Companies & Industries

The Issue: Chrysler Looks for Missing Parts


As underlined by its recent deal with Nissan, the Detroit giant is not yet a standalone automaker

When Chrysler announced on Apr. 15 that the company had forged an agreement with Nissan Motor (NSANY) to build vehicles for each other, the deal underscored a real truth about the Detroit car company: Chrysler is a few elements shy of being a standalone carmaker.

That sums up the big challenge facing Chief Executive Officer Robert Nardelli, the former General Electric (GE) and Home Depot (HD) man hired by Cerberus Capital Management to lead Chrysler out of the mire. Without a parent like Daimler (DCX) or some other major automaker, Chrysler doesn't have the financial muscle, global reach, or technological capabilities of most of its rivals. The company lacks the resources to compete in any market and with any type of vehicle.

The solution? Forge partnerships with companies around the globe to get new vehicles, technology, and reach into other markets. That strategy is one reason Nardelli remains undaunted. "Chrysler has had some highs and lows," he says. "But we've always managed to come back."

How Much Money Is Enough?

Most analysts agree that coming back this time will be tougher and will require either a merger with a well-heeled player like Renault-Nissan, or a creative set of partnerships with other car companies that can give Chrysler the products and technology it can't produce quickly in-house. "The biggest single challenge is to make and market products, and for that they need money," says James Hall, principal of 2953 Analytics, a Detroit consulting firm. "There's an open question as to whether they have enough cash."

Nardelli said in a recent interview that Cerberus has given Chrysler enough money—though he declined to say how much—and that the company will continue to spend the same amount on new products, which is estimated to be about $3 billion a year. The problem is Chrysler isn't spending much more on new vehicles than it did when Daimler owned it. But spending at that rate allowed Chrysler to fall behind in the U.S. market and never expand overseas.

Nardelli and the two presidents on his management team, former Toyota Motor (TM) North America boss James Press and longtime Chrysler executive Tom LaSorda, think deals like the Nissan venture are the solution. Under terms of the deal, Chrysler will build a Nissan version of its Ram pickup truck. That gives Nissan a new truck in a key market that has been a near disaster for the Japanese automaker. In return, Nissan will build a compact for Chrysler, which hasn't had a real winner in the small-car market since the Neon was launched in the '90s.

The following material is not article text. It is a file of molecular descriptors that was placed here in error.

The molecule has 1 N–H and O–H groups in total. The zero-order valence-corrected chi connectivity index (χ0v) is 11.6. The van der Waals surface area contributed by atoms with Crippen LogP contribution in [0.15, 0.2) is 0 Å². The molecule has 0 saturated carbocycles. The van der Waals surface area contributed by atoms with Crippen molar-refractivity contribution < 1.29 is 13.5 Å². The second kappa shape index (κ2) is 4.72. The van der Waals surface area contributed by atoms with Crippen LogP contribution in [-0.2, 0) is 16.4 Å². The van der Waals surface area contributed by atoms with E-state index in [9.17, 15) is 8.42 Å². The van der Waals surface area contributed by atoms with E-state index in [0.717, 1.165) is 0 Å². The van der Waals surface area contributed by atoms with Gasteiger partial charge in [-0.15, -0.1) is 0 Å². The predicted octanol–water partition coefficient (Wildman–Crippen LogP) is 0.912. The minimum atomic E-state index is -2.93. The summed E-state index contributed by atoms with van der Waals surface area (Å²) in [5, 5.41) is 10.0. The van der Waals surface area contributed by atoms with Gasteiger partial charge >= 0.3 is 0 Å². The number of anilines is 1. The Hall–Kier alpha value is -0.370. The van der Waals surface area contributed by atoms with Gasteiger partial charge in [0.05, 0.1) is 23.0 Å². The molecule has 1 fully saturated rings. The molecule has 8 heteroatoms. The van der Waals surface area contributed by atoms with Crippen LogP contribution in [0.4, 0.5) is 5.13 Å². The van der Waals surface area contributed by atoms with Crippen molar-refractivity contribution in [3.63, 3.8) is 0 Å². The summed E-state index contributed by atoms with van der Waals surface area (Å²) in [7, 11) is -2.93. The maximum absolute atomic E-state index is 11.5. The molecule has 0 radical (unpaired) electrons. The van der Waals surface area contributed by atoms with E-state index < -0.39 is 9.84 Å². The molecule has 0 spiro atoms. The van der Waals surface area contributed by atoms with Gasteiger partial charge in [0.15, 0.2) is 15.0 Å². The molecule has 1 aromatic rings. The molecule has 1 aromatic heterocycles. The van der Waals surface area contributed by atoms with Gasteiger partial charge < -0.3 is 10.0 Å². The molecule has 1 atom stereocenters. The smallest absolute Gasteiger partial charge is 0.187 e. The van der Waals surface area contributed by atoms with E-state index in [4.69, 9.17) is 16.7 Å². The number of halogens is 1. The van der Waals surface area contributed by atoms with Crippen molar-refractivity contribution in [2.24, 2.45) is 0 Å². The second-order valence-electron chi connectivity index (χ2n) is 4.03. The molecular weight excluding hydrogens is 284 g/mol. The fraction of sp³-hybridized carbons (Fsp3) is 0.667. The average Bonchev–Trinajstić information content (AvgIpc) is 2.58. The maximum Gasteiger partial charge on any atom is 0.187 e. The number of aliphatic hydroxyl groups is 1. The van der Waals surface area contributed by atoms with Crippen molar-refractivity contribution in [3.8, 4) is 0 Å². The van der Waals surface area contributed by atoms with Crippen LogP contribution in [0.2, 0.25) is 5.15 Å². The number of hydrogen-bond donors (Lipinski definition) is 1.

The deal saves both companies hundreds of millions in up-front developments costs on the vehicles. And it helps them run their factories more profitably. LaSorda says Chrysler is shopping the globe to find other automakers who have excess factory capacity (there are many) and use that production to get new models for the U.S. and emerging markets.

Needs Stronger Overseas Sales

Cutting such deals essentially amounts to outsourcing key parts of the business. Chrysler is also in a joint venture with General Motors (GM) to get the auto giant's hybrid system. This year, Chrysler started selling the hybrid version of its Dodge Durango SUV with GM hardware.

To turn the company around, Chrysler will have to do quite a few more deals. The company lacks competitive passenger cars and is too reliant on GM for hybrid technology. Plus, the company gets less than 5% of its sales from overseas. With its U.S. sales down 18% this year, the company will need growth from somewhere else to buoy its fortunes.

Deals like the one with Renault-Nissan could work. "The stuff they have announced helps both companies," Hall says. "So you look at deals like the one with Nissan and wonder, what else could happen?"